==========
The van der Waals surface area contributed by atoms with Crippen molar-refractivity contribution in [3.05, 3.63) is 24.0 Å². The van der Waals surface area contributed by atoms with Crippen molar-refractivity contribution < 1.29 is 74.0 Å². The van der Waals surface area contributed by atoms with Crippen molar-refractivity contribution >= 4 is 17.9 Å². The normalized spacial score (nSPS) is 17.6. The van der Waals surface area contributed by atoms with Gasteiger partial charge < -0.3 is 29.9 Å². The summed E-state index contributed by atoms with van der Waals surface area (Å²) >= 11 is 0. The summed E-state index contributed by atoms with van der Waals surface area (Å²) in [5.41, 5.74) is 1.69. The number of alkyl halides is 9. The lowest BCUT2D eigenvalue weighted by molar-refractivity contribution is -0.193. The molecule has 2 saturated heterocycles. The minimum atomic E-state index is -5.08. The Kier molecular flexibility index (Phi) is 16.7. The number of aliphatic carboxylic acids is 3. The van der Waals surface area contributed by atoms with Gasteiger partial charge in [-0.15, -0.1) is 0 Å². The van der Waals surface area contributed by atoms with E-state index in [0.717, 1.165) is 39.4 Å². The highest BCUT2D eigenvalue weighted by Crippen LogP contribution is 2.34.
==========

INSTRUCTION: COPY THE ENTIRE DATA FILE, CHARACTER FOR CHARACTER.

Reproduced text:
The van der Waals surface area contributed by atoms with Crippen molar-refractivity contribution in [3.05, 3.63) is 24.0 Å². The van der Waals surface area contributed by atoms with Crippen molar-refractivity contribution < 1.29 is 74.0 Å². The van der Waals surface area contributed by atoms with Crippen molar-refractivity contribution >= 4 is 17.9 Å². The normalized spacial score (nSPS) is 17.6. The van der Waals surface area contributed by atoms with Gasteiger partial charge < -0.3 is 29.9 Å². The summed E-state index contributed by atoms with van der Waals surface area (Å²) >= 11 is 0. The summed E-state index contributed by atoms with van der Waals surface area (Å²) in [5.41, 5.74) is 1.69. The number of alkyl halides is 9. The lowest BCUT2D eigenvalue weighted by molar-refractivity contribution is -0.193. The molecule has 2 saturated heterocycles. The minimum atomic E-state index is -5.08. The Kier molecular flexibility index (Phi) is 16.7. The number of aliphatic carboxylic acids is 3. The van der Waals surface area contributed by atoms with Gasteiger partial charge in [-0.15, -0.1) is 0 Å². The van der Waals surface area contributed by atoms with E-state index in [0.717, 1.165) is 39.4 Å². The highest BCUT2D eigenvalue weighted by Crippen LogP contribution is 2.34.